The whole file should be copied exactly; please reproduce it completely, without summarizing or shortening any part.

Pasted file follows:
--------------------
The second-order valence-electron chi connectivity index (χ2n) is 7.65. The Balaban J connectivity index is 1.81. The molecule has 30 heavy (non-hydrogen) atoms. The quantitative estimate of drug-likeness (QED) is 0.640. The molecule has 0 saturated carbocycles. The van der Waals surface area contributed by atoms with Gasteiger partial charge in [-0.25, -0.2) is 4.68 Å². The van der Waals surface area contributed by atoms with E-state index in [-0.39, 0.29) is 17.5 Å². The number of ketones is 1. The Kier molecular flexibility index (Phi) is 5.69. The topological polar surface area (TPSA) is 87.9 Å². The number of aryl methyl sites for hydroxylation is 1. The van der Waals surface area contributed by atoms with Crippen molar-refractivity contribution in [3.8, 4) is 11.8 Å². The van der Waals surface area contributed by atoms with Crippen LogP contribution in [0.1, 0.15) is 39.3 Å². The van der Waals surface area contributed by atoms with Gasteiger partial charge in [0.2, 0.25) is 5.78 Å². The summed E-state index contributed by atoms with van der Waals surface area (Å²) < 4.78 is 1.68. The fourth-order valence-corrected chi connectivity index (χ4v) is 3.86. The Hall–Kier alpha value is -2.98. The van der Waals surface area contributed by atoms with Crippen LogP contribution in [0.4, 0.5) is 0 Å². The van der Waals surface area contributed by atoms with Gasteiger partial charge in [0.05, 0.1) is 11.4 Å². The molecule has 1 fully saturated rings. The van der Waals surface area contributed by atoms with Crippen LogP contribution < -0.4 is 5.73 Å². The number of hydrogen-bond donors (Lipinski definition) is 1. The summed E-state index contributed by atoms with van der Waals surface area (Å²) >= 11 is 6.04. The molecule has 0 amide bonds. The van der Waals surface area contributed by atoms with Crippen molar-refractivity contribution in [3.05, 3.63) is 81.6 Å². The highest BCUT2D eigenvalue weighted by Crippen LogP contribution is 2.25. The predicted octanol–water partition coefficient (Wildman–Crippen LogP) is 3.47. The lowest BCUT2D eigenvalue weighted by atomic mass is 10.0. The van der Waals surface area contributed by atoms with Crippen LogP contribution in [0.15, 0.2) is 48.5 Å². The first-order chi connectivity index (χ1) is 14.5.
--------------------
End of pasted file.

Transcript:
The second-order valence-electron chi connectivity index (χ2n) is 7.65. The Balaban J connectivity index is 1.81. The molecule has 30 heavy (non-hydrogen) atoms. The quantitative estimate of drug-likeness (QED) is 0.640. The molecule has 0 saturated carbocycles. The van der Waals surface area contributed by atoms with Gasteiger partial charge in [-0.25, -0.2) is 4.68 Å². The van der Waals surface area contributed by atoms with E-state index in [-0.39, 0.29) is 17.5 Å². The number of ketones is 1. The Kier molecular flexibility index (Phi) is 5.69. The topological polar surface area (TPSA) is 87.9 Å². The number of aryl methyl sites for hydroxylation is 1. The van der Waals surface area contributed by atoms with Crippen molar-refractivity contribution in [3.8, 4) is 11.8 Å². The van der Waals surface area contributed by atoms with Crippen LogP contribution in [0.1, 0.15) is 39.3 Å². The van der Waals surface area contributed by atoms with Gasteiger partial charge in [0.2, 0.25) is 5.78 Å². The summed E-state index contributed by atoms with van der Waals surface area (Å²) < 4.78 is 1.68. The fourth-order valence-corrected chi connectivity index (χ4v) is 3.86. The Hall–Kier alpha value is -2.98. The van der Waals surface area contributed by atoms with Crippen LogP contribution in [0.4, 0.5) is 0 Å². The van der Waals surface area contributed by atoms with Gasteiger partial charge in [0.05, 0.1) is 11.4 Å². The molecule has 1 fully saturated rings. The van der Waals surface area contributed by atoms with Crippen LogP contribution < -0.4 is 5.73 Å². The number of hydrogen-bond donors (Lipinski definition) is 1. The summed E-state index contributed by atoms with van der Waals surface area (Å²) >= 11 is 6.04. The molecule has 0 amide bonds. The van der Waals surface area contributed by atoms with Crippen molar-refractivity contribution in [3.05, 3.63) is 81.6 Å². The highest BCUT2D eigenvalue weighted by Crippen LogP contribution is 2.25. The predicted octanol–water partition coefficient (Wildman–Crippen LogP) is 3.47. The lowest BCUT2D eigenvalue weighted by atomic mass is 10.0. The van der Waals surface area contributed by atoms with Crippen LogP contribution in [0.15, 0.2) is 48.5 Å². The first-order chi connectivity index (χ1) is 14.5.